English: Becoming the Global Language?

From: Grant Callaghan (grantc4@hotmail.com)
Date: Thu 21 Nov 2002 - 03:08:13 GMT

  • Next message: Jeremy Bradley: "Re: virus: From Mouth to Mind"

    Thursday, November 21, 2002

    No reason to fear the global rise of English

    It is commonplace to speak of English as the only world language. A less quantifiable notion, and one that influences attitudes, is the damage this domination does to other languages and associated cultures. As linguist Robert Phillipson put it: ''Once we sent gunboats: now we send English teachers.''

    There is much debate on the subject, but The English Language author David Crystal estimates the number of people who can get by in English globally is about 1.68 billion, with about 380 million of those native speakers. According to Crystal, this exceeds the number of speakers of all Chinese languages. Far behind comes Hindi at 500 million, then Spanish about 420 million, followed by Bengali and Arabic.

    For many, English carries the glamour of being the economic ''language of success'', as Dr Phillipson described it. The unspoken rule is that speakers of powerful English are willing to provide access to knowledge and money only if non-native speakers invest in learning that language, and to some degree identifying with the English-language community.

    This is the subtle war that Dr Phillipson is talking about. It involves capturing ambitious people's loyalties and part of their identity to the exclusion of other avenues of progress. This is particularly the case for citizens of floundering or aspiring capitalist countries, who are drawn to buy into one of the main capitalist languages, such as English, German or Japanese - perhaps soon Russian - if they wish to catch up or keep up with the competition.

    However, this use of English as an economic lever has stirred opposition. Another can be seen in how English has been able to penetrate only so far into world markets such as satellite television station programming. English language dominates in this medium and even Japanese corporations broadcast Hollywood movies.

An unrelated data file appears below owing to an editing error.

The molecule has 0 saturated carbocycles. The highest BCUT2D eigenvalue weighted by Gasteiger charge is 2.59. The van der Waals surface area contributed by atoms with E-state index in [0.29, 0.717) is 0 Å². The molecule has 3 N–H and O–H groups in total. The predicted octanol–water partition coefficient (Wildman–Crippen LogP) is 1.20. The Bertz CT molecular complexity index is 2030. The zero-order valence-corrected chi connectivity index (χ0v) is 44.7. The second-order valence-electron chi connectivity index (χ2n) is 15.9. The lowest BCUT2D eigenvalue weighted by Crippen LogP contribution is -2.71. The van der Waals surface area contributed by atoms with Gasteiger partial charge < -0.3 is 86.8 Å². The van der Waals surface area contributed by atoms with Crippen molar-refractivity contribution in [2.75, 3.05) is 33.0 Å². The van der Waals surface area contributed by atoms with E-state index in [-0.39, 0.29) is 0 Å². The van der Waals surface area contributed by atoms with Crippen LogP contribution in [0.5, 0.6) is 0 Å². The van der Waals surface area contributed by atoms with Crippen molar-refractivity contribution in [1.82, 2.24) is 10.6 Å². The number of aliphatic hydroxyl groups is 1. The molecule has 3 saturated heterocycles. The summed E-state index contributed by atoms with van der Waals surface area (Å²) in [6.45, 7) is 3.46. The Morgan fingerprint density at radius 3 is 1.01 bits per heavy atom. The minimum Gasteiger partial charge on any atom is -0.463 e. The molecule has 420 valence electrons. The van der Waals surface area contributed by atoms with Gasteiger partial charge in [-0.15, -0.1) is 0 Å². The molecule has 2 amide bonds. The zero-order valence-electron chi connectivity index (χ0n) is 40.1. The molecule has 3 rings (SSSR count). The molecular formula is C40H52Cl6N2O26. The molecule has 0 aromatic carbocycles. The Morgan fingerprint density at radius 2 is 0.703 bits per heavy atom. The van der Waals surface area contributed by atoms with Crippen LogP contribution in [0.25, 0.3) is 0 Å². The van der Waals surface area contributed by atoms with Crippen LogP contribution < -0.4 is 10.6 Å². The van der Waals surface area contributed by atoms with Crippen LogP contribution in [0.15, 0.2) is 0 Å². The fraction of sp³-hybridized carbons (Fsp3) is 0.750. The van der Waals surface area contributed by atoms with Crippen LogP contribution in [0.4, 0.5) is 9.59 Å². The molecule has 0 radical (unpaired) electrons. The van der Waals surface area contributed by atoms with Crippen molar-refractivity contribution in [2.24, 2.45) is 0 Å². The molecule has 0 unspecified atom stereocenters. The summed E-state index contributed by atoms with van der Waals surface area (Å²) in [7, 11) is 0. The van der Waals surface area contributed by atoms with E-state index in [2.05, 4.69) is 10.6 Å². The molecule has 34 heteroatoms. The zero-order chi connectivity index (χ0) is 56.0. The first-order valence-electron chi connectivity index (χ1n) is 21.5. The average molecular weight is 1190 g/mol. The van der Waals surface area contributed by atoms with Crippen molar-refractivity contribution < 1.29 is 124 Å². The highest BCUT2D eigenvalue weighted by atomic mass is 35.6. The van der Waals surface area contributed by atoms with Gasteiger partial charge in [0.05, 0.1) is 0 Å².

Both governments and market forces work against this tendency, as Global English, Global Culture author David Graddol points out.

    Graddol believes that outside the English-dominated international news, Western pop music and sports coverage, satellite television will be increasingly a vehicle for reaching diverse television markets using minority languages.

    This suggests that English is more likely to be seen and used as a tool associated with certain functions and used alongside other languages. And even in this capacity, the trend is by no means ubiquitous. For example, Spanish still far outruns English in Central and South America. And it is unclear to what extent organisations such as the United States cable TV network CNN penetrate significantly beyond the realm of international travellers and expensive hotels.

    English is associated with capitalism. And, as noted by The Economist, ambivalence towards the values that are seen to go along with this system, particularly in Asia, serves to defuse some of the language's power and attraction.

    The rise of English has also raised political hackles, claims linguist Joceline Tan. For instance, the political unification of Europe would appear to be one of the most obvious contexts in which English would dominate. But, partly because of its history of changing linguistic supremacy, the speakers of other European languages have negotiated a degree of linguistic plurality in the European Union.